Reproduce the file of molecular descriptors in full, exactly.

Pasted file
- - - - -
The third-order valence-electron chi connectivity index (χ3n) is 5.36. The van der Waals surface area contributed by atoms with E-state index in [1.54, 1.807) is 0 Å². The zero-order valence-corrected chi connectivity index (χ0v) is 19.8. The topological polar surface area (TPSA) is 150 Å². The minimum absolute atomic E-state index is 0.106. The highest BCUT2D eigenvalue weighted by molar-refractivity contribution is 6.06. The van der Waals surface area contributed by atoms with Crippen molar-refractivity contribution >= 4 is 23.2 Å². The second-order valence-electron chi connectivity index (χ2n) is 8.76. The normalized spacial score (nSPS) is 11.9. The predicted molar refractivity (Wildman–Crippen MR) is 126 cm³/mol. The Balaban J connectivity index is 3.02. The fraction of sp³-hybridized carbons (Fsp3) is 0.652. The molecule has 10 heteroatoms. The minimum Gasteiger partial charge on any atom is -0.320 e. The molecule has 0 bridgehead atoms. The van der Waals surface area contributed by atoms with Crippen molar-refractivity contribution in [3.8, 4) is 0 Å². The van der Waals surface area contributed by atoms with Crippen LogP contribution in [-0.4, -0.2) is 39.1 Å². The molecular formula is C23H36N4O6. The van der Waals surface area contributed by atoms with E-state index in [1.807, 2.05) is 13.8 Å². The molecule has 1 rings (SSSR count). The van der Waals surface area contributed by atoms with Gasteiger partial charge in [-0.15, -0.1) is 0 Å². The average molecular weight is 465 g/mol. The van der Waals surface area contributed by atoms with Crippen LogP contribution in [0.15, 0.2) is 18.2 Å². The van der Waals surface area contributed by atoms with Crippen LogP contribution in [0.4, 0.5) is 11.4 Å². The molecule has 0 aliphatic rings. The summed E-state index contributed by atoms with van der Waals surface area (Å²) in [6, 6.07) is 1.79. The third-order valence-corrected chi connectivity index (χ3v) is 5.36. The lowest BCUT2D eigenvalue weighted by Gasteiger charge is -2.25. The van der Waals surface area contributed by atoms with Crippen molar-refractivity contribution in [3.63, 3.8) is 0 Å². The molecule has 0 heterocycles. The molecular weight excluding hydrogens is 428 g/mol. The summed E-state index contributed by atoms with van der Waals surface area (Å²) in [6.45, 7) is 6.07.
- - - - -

The third-order valence-electron chi connectivity index (χ3n) is 5.36. The van der Waals surface area contributed by atoms with E-state index in [1.54, 1.807) is 0 Å². The zero-order valence-corrected chi connectivity index (χ0v) is 19.8. The topological polar surface area (TPSA) is 150 Å². The minimum absolute atomic E-state index is 0.106. The highest BCUT2D eigenvalue weighted by molar-refractivity contribution is 6.06. The van der Waals surface area contributed by atoms with Crippen molar-refractivity contribution >= 4 is 23.2 Å². The second-order valence-electron chi connectivity index (χ2n) is 8.76. The normalized spacial score (nSPS) is 11.9. The predicted molar refractivity (Wildman–Crippen MR) is 126 cm³/mol. The Balaban J connectivity index is 3.02. The fraction of sp³-hybridized carbons (Fsp3) is 0.652. The molecule has 10 heteroatoms. The minimum Gasteiger partial charge on any atom is -0.320 e. The molecule has 0 bridgehead atoms. The van der Waals surface area contributed by atoms with Crippen molar-refractivity contribution in [3.8, 4) is 0 Å². The van der Waals surface area contributed by atoms with Crippen LogP contribution in [-0.4, -0.2) is 39.1 Å². The molecular formula is C23H36N4O6. The van der Waals surface area contributed by atoms with E-state index in [1.807, 2.05) is 13.8 Å². The molecule has 1 rings (SSSR count). The van der Waals surface area contributed by atoms with Gasteiger partial charge in [-0.15, -0.1) is 0 Å². The average molecular weight is 465 g/mol. The van der Waals surface area contributed by atoms with Crippen LogP contribution in [0.15, 0.2) is 18.2 Å². The van der Waals surface area contributed by atoms with Crippen LogP contribution in [0.4, 0.5) is 11.4 Å². The molecule has 0 aliphatic rings. The summed E-state index contributed by atoms with van der Waals surface area (Å²) in [6, 6.07) is 1.79. The third-order valence-corrected chi connectivity index (χ3v) is 5.36. The lowest BCUT2D eigenvalue weighted by Gasteiger charge is -2.25. The van der Waals surface area contributed by atoms with Crippen molar-refractivity contribution in [3.63, 3.8) is 0 Å². The molecule has 0 heterocycles. The molecular weight excluding hydrogens is 428 g/mol. The summed E-state index contributed by atoms with van der Waals surface area (Å²) in [6.45, 7) is 6.07.